The CIA is recruiting, as this ad in this week’s Economist (p.17 of the European edition) shows (click on the pic for bigger version):

We are all over the story over at the European Tribune:

Torture, Deportation: What Did the German Government Know? by Saturday

CIA, Navy Seals and Military Intelligence Torture & Murder Ignored by Chris Kulczycki

CIA Black Prison on British Territory by Londonbear

And the European Breakfast (prepared by Fran) has an extensive cross section of press coverage in the English language.

So, do you have the required strong interpersonal skills to try “waterboarding” and have a high impact? Will you have the high degree of integrity required to send off pesky reporters, Europeans and other assorted enemies of freedom while maintaining ‘friendly’ relations with them?

Will you be experienced enough to know when to stop?

Independent: The torture files

At least one death has been reported elsewhere, however. In a CIA facility in Kabul known as the “Salt Pit”, an officer, described as young and inexperienced, used the “cold treatment” on a detainee, who was left outdoors, naked, throughout a freezing Afghan night. He died of hypothermia. The case is being investigated, along with several others in Afghanistan and Iraq where interrogators – CIA officers, civilian contractors or members of the special forces – went well beyond the guidelines and suspects died as a result.

Do you have the competence to obfuscate?:

US does not send suspects abroad for torture: Hadley
In an interview with CNN, Hadley said there are certain kinds of operations “one cannot talk about.”
“The terrorists threaten all of us,” he said. “You’ve seen terror attacks in Britain, in Spain, in Italy, in Turkey, in Russia, in Egypt in Jordan, in Saudi Arabia. This is a threat, really, to the civilized world.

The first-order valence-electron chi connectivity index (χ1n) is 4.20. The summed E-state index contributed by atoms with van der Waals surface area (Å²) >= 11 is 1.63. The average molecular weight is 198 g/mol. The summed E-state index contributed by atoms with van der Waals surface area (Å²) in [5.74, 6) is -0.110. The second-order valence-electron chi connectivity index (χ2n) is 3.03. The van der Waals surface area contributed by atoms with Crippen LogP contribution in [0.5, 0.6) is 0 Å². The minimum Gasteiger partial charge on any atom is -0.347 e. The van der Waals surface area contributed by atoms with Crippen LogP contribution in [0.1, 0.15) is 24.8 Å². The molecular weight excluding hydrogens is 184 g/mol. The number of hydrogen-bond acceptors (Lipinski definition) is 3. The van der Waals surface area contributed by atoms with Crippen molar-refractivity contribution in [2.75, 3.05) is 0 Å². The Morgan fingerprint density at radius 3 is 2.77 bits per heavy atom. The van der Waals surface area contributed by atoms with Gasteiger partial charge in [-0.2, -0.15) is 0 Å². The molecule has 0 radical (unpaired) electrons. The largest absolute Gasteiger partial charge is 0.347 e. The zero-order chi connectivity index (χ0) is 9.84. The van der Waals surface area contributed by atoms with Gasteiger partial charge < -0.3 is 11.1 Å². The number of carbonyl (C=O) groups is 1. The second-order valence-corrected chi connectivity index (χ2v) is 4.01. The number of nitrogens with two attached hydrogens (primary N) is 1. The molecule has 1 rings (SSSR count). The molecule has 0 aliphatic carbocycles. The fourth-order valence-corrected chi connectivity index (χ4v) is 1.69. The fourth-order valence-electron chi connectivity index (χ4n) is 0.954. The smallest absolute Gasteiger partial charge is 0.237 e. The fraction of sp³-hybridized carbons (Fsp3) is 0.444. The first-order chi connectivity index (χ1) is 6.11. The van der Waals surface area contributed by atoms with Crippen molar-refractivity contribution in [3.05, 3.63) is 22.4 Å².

“We need to cooperate together to deal with this terrorist threat that threatens all of us. We’re cooperating with a number of countries.

“That cooperation though is characterized by three things: One, we comply with the US Constitution. US laws and US treaty obligations. Secondly, we respect the sovereignty of those countries with whom we cooperate. And three, we do not move people around the world so that they can be tortured.”

Asked specifically whether Washington operates secret prisons in Europe, he repeated that Rice will address the issue.

But if such operations were going on “they’re the kinds of things that one cannot talk about. “Why? Because the information would help the enemy. It would compromise the operations and it would put countries who are cooperating with us at risk,” he said, stressing that it should not be inferred from his remarks that secret CIA prisons exist.

Are you able to play hard ball?

Independent: CIA ‘covert flights’ mar Rice’s German visit

Ms Rice has said that she will provide an answer to an EU letter of complaint on the issue complied by Jack Straw, the British Foreign Secretary. However, reports ahead of her visit suggested that she was in no mood to dwell on the issue.